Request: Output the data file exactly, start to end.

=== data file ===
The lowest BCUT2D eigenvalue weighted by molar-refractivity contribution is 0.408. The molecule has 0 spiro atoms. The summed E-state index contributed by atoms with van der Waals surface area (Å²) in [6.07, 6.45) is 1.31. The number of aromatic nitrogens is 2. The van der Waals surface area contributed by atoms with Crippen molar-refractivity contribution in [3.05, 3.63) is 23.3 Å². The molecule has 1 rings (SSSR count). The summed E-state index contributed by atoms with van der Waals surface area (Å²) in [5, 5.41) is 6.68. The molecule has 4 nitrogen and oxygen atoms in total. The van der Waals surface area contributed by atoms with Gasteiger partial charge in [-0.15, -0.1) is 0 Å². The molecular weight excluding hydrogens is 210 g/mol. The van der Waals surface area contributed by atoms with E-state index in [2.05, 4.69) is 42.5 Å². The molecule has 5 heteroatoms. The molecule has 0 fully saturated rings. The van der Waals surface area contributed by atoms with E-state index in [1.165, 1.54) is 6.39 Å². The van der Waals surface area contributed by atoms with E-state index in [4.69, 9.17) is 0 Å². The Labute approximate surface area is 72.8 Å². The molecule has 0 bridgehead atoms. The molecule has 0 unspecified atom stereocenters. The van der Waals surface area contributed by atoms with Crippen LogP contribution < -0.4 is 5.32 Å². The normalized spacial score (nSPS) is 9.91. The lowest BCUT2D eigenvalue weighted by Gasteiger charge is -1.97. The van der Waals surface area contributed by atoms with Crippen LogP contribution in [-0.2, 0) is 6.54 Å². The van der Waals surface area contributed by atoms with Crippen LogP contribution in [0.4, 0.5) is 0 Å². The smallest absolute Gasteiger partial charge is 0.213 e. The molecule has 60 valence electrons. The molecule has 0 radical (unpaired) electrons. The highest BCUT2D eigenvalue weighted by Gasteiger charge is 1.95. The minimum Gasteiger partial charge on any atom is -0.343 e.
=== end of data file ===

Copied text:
The lowest BCUT2D eigenvalue weighted by molar-refractivity contribution is 0.408. The molecule has 0 spiro atoms. The summed E-state index contributed by atoms with van der Waals surface area (Å²) in [6.07, 6.45) is 1.31. The number of aromatic nitrogens is 2. The van der Waals surface area contributed by atoms with Crippen molar-refractivity contribution in [3.05, 3.63) is 23.3 Å². The molecule has 1 rings (SSSR count). The summed E-state index contributed by atoms with van der Waals surface area (Å²) in [5, 5.41) is 6.68. The molecule has 4 nitrogen and oxygen atoms in total. The van der Waals surface area contributed by atoms with Gasteiger partial charge in [-0.15, -0.1) is 0 Å². The molecular weight excluding hydrogens is 210 g/mol. The van der Waals surface area contributed by atoms with E-state index in [2.05, 4.69) is 42.5 Å². The molecule has 5 heteroatoms. The molecule has 0 fully saturated rings. The van der Waals surface area contributed by atoms with E-state index in [1.165, 1.54) is 6.39 Å². The van der Waals surface area contributed by atoms with E-state index in [4.69, 9.17) is 0 Å². The Labute approximate surface area is 72.8 Å². The molecule has 0 bridgehead atoms. The molecule has 0 unspecified atom stereocenters. The van der Waals surface area contributed by atoms with Crippen LogP contribution < -0.4 is 5.32 Å². The normalized spacial score (nSPS) is 9.91. The lowest BCUT2D eigenvalue weighted by Gasteiger charge is -1.97. The van der Waals surface area contributed by atoms with Crippen LogP contribution in [-0.2, 0) is 6.54 Å². The van der Waals surface area contributed by atoms with Crippen LogP contribution in [0.4, 0.5) is 0 Å². The smallest absolute Gasteiger partial charge is 0.213 e. The molecule has 60 valence electrons. The molecule has 0 radical (unpaired) electrons. The highest BCUT2D eigenvalue weighted by Gasteiger charge is 1.95. The minimum Gasteiger partial charge on any atom is -0.343 e.